Whiteness likes control, says bishop

Screengrab: eThekwini Living Legend Bishop Michael Vorster

Screengrab: eThekwini Living Legend Bishop Michael Vorster

Published Apr 21, 2016


Durban - Whiteness likes control, security, cleanliness and standards, according to KwaZulu-Natal Methodist Bishop, Michael Vorster.

Speaking at the eThekwini Municipality social cohesion summit on Thursday, Vorster “ who is an “eThekwini Living Legend” said that in his experience, non-racialism was “an illusion, to a great extent”.

“Non-racialism is defined in whiteness, it's about a black person conforming to whiteness. It needs to be defined in blackness; the more dominant milieu needs to be African,” he said.

Vorster said that many suburban churches in eThekwini couldn't be called white anymore as they were “well mixed”, but they do still conform to whiteness and “white ways of doing things”.

He said that whiteness could be summed up in control, and specifically economic control.

“The thinking seems to be that you (blacks) get on with the politics while we (whites) will control the economy, and if you want entrance to this club, you have to bring some kind of political favour.”

He said that unless whites realised that their privilege and power were unsustainable, the country would not make progress.

“I understand why the black consciousness movement won't allow white members, because I understand the white need to control; whites would want to control black consciousness,” he said.

He added that “white activists” could sometimes be “dangerous” because when they speak, people listen. “It seems that black activists are [accused of] asking the wrong questions.”

Vorster said that white privilege was so ingrained that it was difficult to remove, and that perhaps Malcolm X was right when he said that whites were incurable racists.

“That is hard for me.... because as a Christian I believe in redemption and that there is a 'cure' for racism,” he said. Whiteness, he said, was also defined by security.

“If you make a white person feel secure, they will stay in the country. But security cannot exist without justice. If one is in a white suburb, they can afford private security; the police listen and make resources available. Whites then feel safe behind their high walls. In the townships, it's different. Security companies will not go there because they say it is too dangerous,” he said.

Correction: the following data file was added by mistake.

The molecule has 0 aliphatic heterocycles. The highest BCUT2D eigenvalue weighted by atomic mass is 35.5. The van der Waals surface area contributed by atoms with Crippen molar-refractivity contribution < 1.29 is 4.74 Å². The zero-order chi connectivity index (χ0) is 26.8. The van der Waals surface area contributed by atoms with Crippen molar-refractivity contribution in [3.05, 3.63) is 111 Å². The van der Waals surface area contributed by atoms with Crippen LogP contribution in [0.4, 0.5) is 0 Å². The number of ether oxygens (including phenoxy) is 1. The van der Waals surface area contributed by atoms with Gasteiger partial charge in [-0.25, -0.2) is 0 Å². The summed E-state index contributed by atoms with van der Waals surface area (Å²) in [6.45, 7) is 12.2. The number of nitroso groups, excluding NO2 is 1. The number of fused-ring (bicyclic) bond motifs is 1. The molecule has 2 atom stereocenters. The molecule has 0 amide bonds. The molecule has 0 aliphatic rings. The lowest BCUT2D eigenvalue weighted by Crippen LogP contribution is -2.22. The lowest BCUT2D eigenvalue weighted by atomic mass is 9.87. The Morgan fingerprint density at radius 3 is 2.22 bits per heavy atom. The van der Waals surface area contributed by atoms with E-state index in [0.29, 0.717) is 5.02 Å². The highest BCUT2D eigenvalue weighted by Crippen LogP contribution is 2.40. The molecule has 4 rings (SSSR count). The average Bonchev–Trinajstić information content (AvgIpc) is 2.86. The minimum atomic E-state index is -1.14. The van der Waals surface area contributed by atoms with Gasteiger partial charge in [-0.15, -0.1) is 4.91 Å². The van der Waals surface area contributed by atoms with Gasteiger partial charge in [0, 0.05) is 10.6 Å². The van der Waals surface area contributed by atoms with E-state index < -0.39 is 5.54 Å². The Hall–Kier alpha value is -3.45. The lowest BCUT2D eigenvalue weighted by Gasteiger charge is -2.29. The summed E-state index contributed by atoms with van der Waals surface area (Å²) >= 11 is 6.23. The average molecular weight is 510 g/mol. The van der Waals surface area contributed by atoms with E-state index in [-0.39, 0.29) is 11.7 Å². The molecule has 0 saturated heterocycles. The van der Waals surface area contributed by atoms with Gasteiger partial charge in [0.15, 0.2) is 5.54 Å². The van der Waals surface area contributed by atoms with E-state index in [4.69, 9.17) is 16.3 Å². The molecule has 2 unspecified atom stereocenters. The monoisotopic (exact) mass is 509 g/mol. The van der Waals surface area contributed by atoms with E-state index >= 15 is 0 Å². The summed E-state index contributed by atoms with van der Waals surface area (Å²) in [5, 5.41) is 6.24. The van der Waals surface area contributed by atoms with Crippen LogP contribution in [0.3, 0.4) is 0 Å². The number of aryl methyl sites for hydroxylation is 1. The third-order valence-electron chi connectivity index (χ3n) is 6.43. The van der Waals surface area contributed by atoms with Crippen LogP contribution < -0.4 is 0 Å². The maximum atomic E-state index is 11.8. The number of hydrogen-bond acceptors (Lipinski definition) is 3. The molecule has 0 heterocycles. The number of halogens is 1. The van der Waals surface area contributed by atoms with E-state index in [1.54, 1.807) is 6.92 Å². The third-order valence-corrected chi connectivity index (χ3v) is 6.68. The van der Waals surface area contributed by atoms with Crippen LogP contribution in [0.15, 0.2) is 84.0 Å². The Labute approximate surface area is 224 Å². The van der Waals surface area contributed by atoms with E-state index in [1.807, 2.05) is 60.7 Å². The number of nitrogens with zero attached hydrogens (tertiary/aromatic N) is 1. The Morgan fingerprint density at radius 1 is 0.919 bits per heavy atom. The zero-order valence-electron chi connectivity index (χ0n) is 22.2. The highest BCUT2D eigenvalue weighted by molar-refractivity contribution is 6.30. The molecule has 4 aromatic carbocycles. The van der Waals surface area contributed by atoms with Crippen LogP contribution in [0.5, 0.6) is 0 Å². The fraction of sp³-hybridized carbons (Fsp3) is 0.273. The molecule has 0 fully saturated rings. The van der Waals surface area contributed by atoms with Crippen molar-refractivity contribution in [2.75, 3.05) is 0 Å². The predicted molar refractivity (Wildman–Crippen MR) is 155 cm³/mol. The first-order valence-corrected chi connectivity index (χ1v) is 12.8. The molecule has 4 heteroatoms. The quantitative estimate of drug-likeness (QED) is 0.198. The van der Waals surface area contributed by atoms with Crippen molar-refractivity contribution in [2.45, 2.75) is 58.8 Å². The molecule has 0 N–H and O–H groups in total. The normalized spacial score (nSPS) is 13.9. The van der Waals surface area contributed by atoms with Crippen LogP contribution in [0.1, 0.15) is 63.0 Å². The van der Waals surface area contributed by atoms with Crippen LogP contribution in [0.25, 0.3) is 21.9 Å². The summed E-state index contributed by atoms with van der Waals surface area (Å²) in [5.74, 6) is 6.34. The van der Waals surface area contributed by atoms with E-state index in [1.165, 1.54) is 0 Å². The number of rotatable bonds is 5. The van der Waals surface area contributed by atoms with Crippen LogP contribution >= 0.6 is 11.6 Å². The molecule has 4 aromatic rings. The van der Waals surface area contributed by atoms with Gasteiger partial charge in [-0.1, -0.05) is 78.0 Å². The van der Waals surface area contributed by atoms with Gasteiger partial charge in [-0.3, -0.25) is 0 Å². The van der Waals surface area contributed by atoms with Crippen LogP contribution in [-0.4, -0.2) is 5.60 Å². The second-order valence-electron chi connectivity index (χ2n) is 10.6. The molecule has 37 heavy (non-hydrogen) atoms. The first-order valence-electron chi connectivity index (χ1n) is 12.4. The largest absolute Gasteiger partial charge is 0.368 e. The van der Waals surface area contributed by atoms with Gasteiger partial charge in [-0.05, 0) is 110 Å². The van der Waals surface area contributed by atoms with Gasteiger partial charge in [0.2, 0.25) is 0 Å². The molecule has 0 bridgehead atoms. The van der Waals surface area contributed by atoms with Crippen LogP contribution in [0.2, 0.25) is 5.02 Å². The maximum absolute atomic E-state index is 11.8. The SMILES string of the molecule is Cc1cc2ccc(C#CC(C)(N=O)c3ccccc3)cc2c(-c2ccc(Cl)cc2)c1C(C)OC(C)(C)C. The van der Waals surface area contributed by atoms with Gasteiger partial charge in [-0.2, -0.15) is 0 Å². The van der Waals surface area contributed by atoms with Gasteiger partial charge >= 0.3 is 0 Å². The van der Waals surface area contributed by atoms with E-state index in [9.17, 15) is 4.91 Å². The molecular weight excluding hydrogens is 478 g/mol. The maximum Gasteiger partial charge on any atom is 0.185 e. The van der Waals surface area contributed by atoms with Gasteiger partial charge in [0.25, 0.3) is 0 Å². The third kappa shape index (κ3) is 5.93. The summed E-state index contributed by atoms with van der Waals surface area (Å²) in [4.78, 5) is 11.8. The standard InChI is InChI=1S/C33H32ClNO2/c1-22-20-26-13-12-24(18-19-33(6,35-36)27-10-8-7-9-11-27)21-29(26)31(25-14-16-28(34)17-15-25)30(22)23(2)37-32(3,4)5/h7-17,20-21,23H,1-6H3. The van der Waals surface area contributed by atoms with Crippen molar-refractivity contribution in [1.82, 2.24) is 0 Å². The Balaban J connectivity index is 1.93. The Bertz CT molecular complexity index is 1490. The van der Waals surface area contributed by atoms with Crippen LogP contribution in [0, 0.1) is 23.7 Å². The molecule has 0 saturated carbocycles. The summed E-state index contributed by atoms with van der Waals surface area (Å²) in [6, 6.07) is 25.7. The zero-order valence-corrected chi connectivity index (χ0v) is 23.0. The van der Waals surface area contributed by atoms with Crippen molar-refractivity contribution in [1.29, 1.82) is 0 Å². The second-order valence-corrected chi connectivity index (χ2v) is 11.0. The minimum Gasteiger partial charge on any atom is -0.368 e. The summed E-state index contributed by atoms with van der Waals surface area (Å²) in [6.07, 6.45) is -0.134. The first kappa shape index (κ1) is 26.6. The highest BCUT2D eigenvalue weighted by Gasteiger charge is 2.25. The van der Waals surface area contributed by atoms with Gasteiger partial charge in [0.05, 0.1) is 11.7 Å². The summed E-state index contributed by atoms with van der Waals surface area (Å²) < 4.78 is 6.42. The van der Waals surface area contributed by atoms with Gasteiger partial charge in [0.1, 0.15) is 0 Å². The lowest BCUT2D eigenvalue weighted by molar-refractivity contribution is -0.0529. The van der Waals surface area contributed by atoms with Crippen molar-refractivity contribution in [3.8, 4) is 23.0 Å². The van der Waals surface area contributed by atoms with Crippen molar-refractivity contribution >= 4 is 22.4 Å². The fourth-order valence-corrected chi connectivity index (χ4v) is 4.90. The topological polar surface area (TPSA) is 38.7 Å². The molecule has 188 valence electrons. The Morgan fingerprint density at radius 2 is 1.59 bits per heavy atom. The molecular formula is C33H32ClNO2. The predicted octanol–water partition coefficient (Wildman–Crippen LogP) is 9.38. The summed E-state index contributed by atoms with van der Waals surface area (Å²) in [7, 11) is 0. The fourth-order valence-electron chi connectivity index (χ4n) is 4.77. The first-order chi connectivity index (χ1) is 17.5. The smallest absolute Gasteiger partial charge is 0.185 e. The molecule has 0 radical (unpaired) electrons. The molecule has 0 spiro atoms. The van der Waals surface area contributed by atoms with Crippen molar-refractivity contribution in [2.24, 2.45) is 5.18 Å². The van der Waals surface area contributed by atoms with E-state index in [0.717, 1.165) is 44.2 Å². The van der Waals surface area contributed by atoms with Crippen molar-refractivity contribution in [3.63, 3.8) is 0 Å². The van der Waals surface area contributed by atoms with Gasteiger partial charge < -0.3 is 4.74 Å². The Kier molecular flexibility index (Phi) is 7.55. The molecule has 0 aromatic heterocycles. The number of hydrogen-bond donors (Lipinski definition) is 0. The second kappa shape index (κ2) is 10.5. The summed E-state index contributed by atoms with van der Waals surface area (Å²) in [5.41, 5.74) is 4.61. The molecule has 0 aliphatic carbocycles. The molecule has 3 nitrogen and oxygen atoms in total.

He said that as blacks and Indians moved into white suburbs, they embrace control and security.

Another defining factor for whites was cleanliness, he said.

“Very few whites will go into the inner city because they say it is dirty, but don't look at underlying issues like proper service delivery and a lack of resources. If a white enters a black person's home, the first thing they will say is that it is 'very clean'.

“Suburban gardens are pristine, lawns are cut, beautiful roses are all around, but these things are environmentally unfriendly and need pesticides,” he said, adding that the natural grasses and habitats in rural homes were indigenous and environmentally kosher. The last thing defining whiteness, according to Vorster, was “standards”.

He said “attaining standards of excellence” was the new covert racism in the country.

“Some whites are no longer overtly racist, but will use language that implies exactly the same thing as overt racism,” he said.

“The message here is that if blacks enter our schools, for example, the standards will drop.”

Using a biblical analogy, Vorster said that it might be that whites wanted to create blacks in their image, according to white issues. He also urged those at the conference to “get rid” of the word equality.

“We need equity, not equality. Equity speaks about justice,” he said.

African News Agency

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